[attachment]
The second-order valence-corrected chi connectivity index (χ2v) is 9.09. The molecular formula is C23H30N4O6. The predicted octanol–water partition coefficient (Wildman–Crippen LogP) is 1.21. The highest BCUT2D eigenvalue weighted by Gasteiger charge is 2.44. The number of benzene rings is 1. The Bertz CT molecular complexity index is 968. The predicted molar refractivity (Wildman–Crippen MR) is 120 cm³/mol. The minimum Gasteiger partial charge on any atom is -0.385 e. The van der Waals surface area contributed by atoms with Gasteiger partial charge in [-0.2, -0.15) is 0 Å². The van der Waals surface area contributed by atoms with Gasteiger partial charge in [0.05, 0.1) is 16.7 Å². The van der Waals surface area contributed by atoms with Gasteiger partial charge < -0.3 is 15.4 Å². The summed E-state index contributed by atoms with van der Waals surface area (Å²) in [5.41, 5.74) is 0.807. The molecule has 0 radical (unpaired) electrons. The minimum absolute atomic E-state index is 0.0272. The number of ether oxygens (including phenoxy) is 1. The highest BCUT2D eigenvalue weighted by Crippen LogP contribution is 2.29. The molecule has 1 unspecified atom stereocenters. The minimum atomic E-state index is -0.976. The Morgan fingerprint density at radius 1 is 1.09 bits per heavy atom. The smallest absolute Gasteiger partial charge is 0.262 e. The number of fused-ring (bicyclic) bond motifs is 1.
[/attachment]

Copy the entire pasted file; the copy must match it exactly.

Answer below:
The second-order valence-corrected chi connectivity index (χ2v) is 9.09. The molecular formula is C23H30N4O6. The predicted octanol–water partition coefficient (Wildman–Crippen LogP) is 1.21. The highest BCUT2D eigenvalue weighted by Gasteiger charge is 2.44. The number of benzene rings is 1. The Bertz CT molecular complexity index is 968. The predicted molar refractivity (Wildman–Crippen MR) is 120 cm³/mol. The minimum Gasteiger partial charge on any atom is -0.385 e. The van der Waals surface area contributed by atoms with Gasteiger partial charge in [-0.2, -0.15) is 0 Å². The van der Waals surface area contributed by atoms with Gasteiger partial charge in [0.05, 0.1) is 16.7 Å². The van der Waals surface area contributed by atoms with Gasteiger partial charge < -0.3 is 15.4 Å². The summed E-state index contributed by atoms with van der Waals surface area (Å²) in [5.41, 5.74) is 0.807. The molecule has 0 radical (unpaired) electrons. The minimum absolute atomic E-state index is 0.0272. The number of ether oxygens (including phenoxy) is 1. The highest BCUT2D eigenvalue weighted by Crippen LogP contribution is 2.29. The molecule has 1 unspecified atom stereocenters. The minimum atomic E-state index is -0.976. The Morgan fingerprint density at radius 1 is 1.09 bits per heavy atom. The smallest absolute Gasteiger partial charge is 0.262 e. The number of fused-ring (bicyclic) bond motifs is 1.